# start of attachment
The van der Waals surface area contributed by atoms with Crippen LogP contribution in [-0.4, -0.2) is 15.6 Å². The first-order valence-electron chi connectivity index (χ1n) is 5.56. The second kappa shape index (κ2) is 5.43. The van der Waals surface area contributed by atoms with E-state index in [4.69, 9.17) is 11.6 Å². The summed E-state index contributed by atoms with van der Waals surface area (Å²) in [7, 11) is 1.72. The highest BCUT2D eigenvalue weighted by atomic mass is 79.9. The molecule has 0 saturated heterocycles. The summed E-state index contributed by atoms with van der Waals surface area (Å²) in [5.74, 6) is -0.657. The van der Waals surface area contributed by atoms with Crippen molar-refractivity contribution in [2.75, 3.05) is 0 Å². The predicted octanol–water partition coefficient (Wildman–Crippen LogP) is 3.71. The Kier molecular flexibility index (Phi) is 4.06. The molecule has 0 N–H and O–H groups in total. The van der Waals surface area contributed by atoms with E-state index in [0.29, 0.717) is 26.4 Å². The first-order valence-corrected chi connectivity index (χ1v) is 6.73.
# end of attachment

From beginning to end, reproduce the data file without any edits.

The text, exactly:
The van der Waals surface area contributed by atoms with Crippen LogP contribution in [-0.4, -0.2) is 15.6 Å². The first-order valence-electron chi connectivity index (χ1n) is 5.56. The second kappa shape index (κ2) is 5.43. The van der Waals surface area contributed by atoms with E-state index in [4.69, 9.17) is 11.6 Å². The summed E-state index contributed by atoms with van der Waals surface area (Å²) in [7, 11) is 1.72. The highest BCUT2D eigenvalue weighted by atomic mass is 79.9. The molecule has 0 saturated heterocycles. The summed E-state index contributed by atoms with van der Waals surface area (Å²) in [5.74, 6) is -0.657. The van der Waals surface area contributed by atoms with Crippen molar-refractivity contribution in [2.75, 3.05) is 0 Å². The predicted octanol–water partition coefficient (Wildman–Crippen LogP) is 3.71. The Kier molecular flexibility index (Phi) is 4.06. The molecule has 0 N–H and O–H groups in total. The van der Waals surface area contributed by atoms with E-state index in [0.29, 0.717) is 26.4 Å². The first-order valence-corrected chi connectivity index (χ1v) is 6.73.